Wednesday, August 12, 2009
Writer/director Judd Apatow had made a name for himself (as well as a lot of money) with raunchy-but-sweet comedies such as The 40-year-old Virgin and Knocked Up.
Well, Apatow has penned another film and is back in the director's chair. And, once again, Seth Rogen has a starring role. But this time Apatow has brought in Adam Sandler as the main attraction.
Are you ready to laugh till it hurts?
Sorry, you are going to be disappointed.
Apatow's new film, Funny People, is nothing like his previous movies.
Apatow veered off in a new direction seeking to make a serious film about stand-up comedians.
While the movie has a few interesting and poignant moments, as well as a couple of very humorous exchanges, it's mostly self-indulgent blather.
Apatow needed a good editor. The movie prattles on far too long -- more than two and a half hours. I found myself getting antsy 55 minutes into the film. Unfortunately, the pace didn't pick up.
I'm certain that stand up comedians (and aspiring stand up comedians) absolutely loved this film. It delves deeply into their weird lives and their even stranger outlooks on life.
This is why a dozen famous comedians -- Andy Dick, Paul Resier, Norm MacDonald, Carol Leifer, Sarah Silverman, Ray Romano -- make cameo appearances as themselves. It was an opportunity to pay homage to their craft (and themselves).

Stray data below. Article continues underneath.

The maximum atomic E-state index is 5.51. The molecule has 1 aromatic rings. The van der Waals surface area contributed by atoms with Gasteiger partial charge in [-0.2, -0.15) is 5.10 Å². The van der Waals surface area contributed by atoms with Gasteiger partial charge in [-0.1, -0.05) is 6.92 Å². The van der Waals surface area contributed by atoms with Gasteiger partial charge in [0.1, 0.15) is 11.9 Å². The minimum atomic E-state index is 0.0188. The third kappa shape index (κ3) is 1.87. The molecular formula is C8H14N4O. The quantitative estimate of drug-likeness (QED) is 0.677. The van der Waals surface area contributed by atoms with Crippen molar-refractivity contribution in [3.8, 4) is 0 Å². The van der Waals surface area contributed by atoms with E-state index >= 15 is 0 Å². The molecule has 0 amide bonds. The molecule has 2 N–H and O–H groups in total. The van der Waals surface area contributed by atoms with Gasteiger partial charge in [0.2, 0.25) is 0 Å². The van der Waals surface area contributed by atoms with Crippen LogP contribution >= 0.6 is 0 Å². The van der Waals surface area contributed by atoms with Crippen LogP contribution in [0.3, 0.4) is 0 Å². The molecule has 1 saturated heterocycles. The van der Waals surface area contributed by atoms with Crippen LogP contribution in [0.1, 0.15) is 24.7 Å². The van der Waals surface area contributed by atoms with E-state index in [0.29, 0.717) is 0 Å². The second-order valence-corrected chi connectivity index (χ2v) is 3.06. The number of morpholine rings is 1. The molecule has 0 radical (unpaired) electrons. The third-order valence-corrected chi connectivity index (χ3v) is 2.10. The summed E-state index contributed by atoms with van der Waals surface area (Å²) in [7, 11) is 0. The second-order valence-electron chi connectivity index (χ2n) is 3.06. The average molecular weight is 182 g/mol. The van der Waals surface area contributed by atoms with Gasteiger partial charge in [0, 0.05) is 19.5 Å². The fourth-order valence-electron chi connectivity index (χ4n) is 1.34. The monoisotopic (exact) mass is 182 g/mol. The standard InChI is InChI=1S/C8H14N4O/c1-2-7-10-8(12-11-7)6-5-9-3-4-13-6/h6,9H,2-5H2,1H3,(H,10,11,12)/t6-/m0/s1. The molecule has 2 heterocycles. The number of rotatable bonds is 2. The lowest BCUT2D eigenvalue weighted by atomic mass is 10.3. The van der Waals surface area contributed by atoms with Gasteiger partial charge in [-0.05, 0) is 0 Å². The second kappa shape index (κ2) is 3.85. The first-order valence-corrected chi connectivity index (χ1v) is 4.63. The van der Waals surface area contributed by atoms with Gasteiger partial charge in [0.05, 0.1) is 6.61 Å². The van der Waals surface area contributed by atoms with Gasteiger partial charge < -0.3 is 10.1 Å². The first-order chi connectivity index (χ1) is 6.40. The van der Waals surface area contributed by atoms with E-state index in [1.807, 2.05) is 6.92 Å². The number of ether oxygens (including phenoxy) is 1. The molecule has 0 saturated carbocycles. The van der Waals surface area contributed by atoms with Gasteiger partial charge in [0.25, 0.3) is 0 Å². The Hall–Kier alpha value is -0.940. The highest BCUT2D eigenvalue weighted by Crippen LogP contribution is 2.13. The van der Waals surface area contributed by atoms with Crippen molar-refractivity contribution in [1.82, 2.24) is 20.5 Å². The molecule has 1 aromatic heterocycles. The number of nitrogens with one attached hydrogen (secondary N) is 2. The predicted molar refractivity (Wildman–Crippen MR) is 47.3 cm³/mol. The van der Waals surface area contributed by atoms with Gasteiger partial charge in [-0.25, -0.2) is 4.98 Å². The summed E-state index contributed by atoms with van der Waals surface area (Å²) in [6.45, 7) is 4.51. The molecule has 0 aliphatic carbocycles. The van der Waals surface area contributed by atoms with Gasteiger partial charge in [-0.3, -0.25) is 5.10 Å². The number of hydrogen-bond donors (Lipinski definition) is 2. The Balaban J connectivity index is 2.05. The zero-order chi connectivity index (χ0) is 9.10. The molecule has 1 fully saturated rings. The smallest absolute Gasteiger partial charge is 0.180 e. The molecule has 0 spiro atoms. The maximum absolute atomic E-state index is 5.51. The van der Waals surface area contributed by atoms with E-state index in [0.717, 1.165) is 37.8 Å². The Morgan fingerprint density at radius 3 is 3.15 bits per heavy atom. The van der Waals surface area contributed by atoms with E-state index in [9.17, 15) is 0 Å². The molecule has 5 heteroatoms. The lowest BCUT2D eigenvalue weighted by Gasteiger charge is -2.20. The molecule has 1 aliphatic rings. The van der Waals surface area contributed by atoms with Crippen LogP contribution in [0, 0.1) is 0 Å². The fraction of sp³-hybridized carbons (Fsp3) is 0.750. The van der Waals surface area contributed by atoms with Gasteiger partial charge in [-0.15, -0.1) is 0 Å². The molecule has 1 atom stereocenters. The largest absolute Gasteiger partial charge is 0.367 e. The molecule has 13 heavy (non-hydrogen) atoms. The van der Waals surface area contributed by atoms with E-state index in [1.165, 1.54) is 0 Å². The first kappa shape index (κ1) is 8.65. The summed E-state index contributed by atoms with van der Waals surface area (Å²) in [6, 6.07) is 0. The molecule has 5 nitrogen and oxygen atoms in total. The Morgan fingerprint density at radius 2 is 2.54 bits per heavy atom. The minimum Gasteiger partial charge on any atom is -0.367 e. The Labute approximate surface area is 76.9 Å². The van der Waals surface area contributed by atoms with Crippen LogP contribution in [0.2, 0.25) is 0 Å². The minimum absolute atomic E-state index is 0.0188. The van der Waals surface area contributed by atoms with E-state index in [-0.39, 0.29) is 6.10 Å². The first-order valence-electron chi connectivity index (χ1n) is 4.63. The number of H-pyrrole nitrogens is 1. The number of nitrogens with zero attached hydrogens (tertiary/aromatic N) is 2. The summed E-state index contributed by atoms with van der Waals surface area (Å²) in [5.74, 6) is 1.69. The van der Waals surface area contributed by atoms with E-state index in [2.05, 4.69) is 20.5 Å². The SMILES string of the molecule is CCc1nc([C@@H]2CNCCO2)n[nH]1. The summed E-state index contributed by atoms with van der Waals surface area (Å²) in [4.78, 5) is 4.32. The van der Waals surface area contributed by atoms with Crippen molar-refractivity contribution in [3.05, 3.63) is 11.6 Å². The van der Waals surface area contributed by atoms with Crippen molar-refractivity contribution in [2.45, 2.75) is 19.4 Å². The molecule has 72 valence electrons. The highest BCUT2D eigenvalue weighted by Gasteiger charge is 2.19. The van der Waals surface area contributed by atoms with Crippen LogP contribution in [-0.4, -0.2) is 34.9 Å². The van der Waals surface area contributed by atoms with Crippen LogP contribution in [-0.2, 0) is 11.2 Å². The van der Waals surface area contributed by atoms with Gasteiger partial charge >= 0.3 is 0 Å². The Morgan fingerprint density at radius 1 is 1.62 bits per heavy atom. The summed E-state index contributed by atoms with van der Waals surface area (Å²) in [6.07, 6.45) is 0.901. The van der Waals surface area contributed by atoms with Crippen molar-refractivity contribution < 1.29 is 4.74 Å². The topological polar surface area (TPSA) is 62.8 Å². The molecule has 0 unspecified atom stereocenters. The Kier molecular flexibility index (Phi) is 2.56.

The film centers on Sandler's character, George Simmons, who is at the top of the comedy world. He is as rich as he is famous. But he is not happy. His shallow, hedonistic life has made him a bitter jerk. Yes, he's funny, but he's a jerk.
When George finds out he has a rare form of leukemia he heads home -- to a comedy club. His performance there is more dark than funny.
Following George on stage is Ira Wright (Rogen), who makes a few jokes about George and his weird performance. George. although maybe a little hurt, kind of likes what he saw and offers Ira a job writing jokes.
As George struggles with his rare disease and faces death, he seeks to be a better person. It's a slow and painful process -- for us and for George.
If you want to see Sandler give a serious dramatic performance, he's done much better in the past. He was outstanding, for example, in Punch-Drunk Love.
Now, to be fair, I didn't hate every moment of this movie. Mostly I was frustrated. I saw a lot of potential that was never realized. The best moments mostly withered away as the film dragged on and on.
Sandler and Rogen do give strong performances and make this movie tolerable. That, however, is not reason enough to see this film.